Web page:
When Taha Kehar writes Typically Tanya, he borrows a page out of the Wodehousian narrative, but he does not go for the whole Wodehousian spirit. Instead, he fashions a world out of Karachi that is more Wodehouse and less Dostoevsky.
Most of us must be familiar with this quote by PG Wodehouse: “I believe there are two ways of writing novels. One is making a sort of musical comedy without music and ignoring real life altogether; the other is going deep down into life and not caring a damn…”
In Typically Tanya, Kehar does not ignore real life. Instead, his ‘upper-class’ characters ignore it. This is not a novel about Karachi’s underbelly. This is a novel about characters who belong to the privileged classes, and thus have the time and the resources to pursue love, or an affair, whatever might suit them.
At the beginning of the novel, the unlikeability of Tanya takes one by surprise — she is rude and catty to her mother, Careem driver, her colleagues and so on. It almost seems as if Kehar initially had a man in mind when he was shaping out Tanya’s character. It is indeed so seldom for female characters to not be seeking everyone’s validation— a blunt and straightforward bit that at first takes the reader away from Tanya. After all, why would one read about a character one doesn’t really like? It is only after a little introspection that one realises that Tanya’s character breaks the mould of cookie-cutter women churned out by the print and electronic media. Her very unlikeability becomes an endearing trait of her character. She doesn’t resort to crying when relationships do not work or when friendships are tested, instead, she either goes to a party or to bed; both being much nicer ways, in her opinion, to pass the time in hope of a better future.
One is drawn into her life, which is the hallmark of a good work of fiction — the reader is curious to know as to what happens to her. There is a very tantalising, not-so-romantic colleague with whom Tanya is friends with but we can’t really tell if this friendship will morph into something more or not. One has to read till the very end to find out. Tanya’s best friend, however, thinks that her fiancé jilted her because of Tanya. Is that going to happen again or not is one of the questions that we as readers want to know the answers to. Grace does find the ‘graceless’ Tanya.
Interestingly though, the novel’s plot, in the process of finding grace, does not follow the typical twists and turns one would expect and stays quite organic throughout the story. There are no moments of forced reconciliations or breakups. Characters stay true to their essence. Some grow up by the end and some deteriorate. The saccharine sweetness the reader has come to expect with such stories — women looking for romance — is conspicuously missing from Typically Tanya and that makes for a refreshing relief. Tanya’s acidic rejoinders and her ability to get through awkward situations without batting an eyelid make for good, light reading.
While the novel is not a comedy, it has its comic moments. Tanya champions the cause of her mother’s cook in some very tight corners, especially when he is caught watching undesirable material on tv in the kitchen. The different Careem drivers who strike up conversations with Tanya, while she moves from one place to another, provide some funny insights into life in the metropolis. Karachi comes very much alive in the novel; from Koel Cafe to Mews Cafe and arts council, the novel captures a fine nuance of the city. We also find out why Tanya dislikes the roadside chai wallah (tea boy) that serves the ‘posh’ crowd.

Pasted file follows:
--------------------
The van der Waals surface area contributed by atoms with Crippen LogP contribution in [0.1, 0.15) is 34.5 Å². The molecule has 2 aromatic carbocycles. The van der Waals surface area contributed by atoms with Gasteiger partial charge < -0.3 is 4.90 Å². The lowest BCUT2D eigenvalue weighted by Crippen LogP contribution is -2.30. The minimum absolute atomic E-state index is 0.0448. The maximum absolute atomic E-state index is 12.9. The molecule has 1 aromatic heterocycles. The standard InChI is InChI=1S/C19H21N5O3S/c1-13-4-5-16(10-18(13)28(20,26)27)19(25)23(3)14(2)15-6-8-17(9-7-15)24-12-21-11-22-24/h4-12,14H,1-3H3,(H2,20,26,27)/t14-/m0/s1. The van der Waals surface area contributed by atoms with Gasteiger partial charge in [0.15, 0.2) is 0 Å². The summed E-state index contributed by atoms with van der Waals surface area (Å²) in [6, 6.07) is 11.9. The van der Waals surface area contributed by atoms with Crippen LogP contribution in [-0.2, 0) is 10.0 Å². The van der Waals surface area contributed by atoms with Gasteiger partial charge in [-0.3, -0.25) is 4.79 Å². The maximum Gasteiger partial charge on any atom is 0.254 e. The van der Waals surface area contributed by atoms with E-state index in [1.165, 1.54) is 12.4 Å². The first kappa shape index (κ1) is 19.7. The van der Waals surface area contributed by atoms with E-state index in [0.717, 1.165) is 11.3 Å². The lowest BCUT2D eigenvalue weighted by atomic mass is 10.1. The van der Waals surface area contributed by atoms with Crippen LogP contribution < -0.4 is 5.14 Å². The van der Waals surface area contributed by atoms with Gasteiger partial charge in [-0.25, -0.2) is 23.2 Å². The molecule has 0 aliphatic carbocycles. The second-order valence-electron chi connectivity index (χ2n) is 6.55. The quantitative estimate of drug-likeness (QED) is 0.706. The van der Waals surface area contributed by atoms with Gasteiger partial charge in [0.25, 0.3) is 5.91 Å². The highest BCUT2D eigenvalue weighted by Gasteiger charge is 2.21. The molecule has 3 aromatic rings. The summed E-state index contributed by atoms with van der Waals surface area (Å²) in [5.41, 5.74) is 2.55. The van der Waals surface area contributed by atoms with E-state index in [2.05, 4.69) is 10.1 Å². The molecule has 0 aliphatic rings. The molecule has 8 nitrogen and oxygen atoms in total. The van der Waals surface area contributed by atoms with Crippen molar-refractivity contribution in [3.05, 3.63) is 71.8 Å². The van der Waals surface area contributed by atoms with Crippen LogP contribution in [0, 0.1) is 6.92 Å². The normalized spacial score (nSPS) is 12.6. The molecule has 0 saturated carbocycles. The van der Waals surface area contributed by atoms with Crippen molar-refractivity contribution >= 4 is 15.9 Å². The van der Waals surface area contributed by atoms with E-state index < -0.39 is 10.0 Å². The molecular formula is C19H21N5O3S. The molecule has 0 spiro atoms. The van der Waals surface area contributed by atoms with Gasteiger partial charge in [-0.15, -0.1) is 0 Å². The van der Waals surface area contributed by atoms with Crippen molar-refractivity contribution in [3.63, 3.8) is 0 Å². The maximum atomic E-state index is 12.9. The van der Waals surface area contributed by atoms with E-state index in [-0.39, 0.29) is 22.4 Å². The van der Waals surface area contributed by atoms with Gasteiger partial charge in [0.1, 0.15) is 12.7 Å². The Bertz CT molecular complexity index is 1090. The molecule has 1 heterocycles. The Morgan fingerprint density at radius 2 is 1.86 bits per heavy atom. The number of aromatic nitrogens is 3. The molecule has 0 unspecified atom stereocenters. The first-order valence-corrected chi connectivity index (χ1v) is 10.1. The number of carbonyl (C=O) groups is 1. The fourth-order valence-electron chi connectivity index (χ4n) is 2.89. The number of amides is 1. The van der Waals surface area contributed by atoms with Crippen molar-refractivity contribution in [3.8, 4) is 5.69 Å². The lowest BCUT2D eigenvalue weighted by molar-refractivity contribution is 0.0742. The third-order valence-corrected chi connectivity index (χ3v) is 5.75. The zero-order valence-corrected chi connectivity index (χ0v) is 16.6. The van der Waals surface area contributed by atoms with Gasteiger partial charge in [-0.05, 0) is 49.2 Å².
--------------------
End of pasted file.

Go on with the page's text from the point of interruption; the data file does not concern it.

Unlike many novels that centre around women characters, this novel is not introspective. It does not keep informing us about Tanya’s state of mind nor does it provide explanations for Tanya’s acerbic comments. Instead of internal monologues, it is the conversational structure of the novel that drives the plot forward. The first time I came across this was while reading a critical appreciation of Jane Austen where it posed that Austen’s narrative mainly moved with her dialogue. While it seems easy enough on the surface, it is a writing technique that requires finesse to be executed properly. Taha Kehar has done justice to it.
The fact that there are no ready-made explanations for Tanya’s attitude keeps the novel from becoming maudlin and cliched. Whenever the characters in the novel attempt a psychoanalysis of Tanya, it is neither life changing nor illuminating. Instead, what that psychoanalysis does is that it throws light on the characters’ own insecurities. This is a refreshing plot device and shows some real ingenuity on the writer’s part.
The reader does wonder what Tanya really thinks, how she sees life and what would happen if she really decided to look deep inside her. There is an equal chance of her finding out that she indeed is a very sorted out person or that she needs some real therapy sessions stretched over some months. For some reason, Tanya being well sorted out has a greater chance of happening. Though she is a bit rough around the edges, she can do with some more compassion and tact; she is enough in command of herself to be credible.
It would be interesting to see if there is ever a sequel for Typically Tanya. A woman who does not try to please, or even respond to pressure, is quite a rarity in the world of fiction especially in Pakistan and one would like to see the evolving arc of this character in her later years. What would help the next Tanya novel, if there is one, is a bit more of a look into the inner workings of Tanya’s mind. Well-written and entertaining, without too many macho men strutting on the pages, Typically Tanya is a good read, especially for the weekend curl up. One more thing, Tanya has a nice sense of attire. One ought to read the novel just to find out what she wore on Eid.
Typically Tanya is available at Liberty Books
Typically Tanya Author: Taha Kehar
Publisher: HarperCollins, 2018